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J Neurosci. 2003 May 15;23(10):4199-207.

Location and size of dopaminergic and serotonergic cell populations are controlled by the position of the midbrain-hindbrain organizer.

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  • 1Max-Planck-Institute of Psychiatry, 80804 Munich, Germany, and GSF-National Research Center for Environment and Health, Technical University Munich, Institute of Developmental Genetics, 85758 Oberschleissheim, Germany.

Abstract

Midbrain dopaminergic and hindbrain serotonergic neurons play an important role in the modulation of behavior and are involved in a series of neuropsychiatric disorders. Despite the importance of these cells, little is known about the molecular mechanisms governing their development. During embryogenesis, midbrain dopaminergic neurons are specified rostral to the midbrain-hindbrain organizer (MHO), and hindbrain serotonergic neurons are specified caudal to it. We report that in transgenic mice in which Otx2 and accordingly the MHO are shifted caudally, the midbrain dopaminergic neuronal population expands to the ectopically positioned MHO and is enlarged. Complementary, the extension of the hindbrain serotonergic cell group is decreased. These changes are preserved in adulthood, and the additional, ectopic dopaminergic neurons project to the striatum, which is a proper dopaminergic target area. In addition, in mutants in which Otx2 and the MHO are shifted rostrally, dopaminergic and serotonergic neurons are relocated at the newly positioned MHO. However, in these mice, the size ratio between these two cell populations is changed in favor of the serotonergic cell population. To investigate whether the position of the MHO during embryogenesis is also of functional relevance for adult behavior, we tested mice with a caudally shifted MHO and report that these mutants show a higher locomotor activity. Together, we provide evidence that the position of the MHO determines the location and size of midbrain dopaminergic and hindbrain serotonergic cell populations in vivo. In addition, our data suggest that the position of the MHO during embryogenesis can modulate adult locomotor activity.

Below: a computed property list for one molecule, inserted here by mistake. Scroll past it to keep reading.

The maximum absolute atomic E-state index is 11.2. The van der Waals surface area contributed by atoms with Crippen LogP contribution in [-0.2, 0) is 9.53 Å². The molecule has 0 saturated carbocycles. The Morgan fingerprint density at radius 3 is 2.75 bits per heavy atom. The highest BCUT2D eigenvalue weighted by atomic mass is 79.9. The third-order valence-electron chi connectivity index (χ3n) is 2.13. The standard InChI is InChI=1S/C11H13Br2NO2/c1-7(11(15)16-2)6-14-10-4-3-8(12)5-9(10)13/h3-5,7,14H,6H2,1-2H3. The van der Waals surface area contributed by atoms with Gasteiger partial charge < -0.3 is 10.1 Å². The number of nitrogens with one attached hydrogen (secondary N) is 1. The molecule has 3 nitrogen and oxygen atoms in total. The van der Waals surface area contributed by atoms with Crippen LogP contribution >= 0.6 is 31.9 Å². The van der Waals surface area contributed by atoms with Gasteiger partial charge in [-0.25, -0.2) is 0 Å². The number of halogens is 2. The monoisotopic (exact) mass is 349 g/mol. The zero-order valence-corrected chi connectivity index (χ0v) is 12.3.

PMID:
12764108
[PubMed - indexed for MEDLINE]
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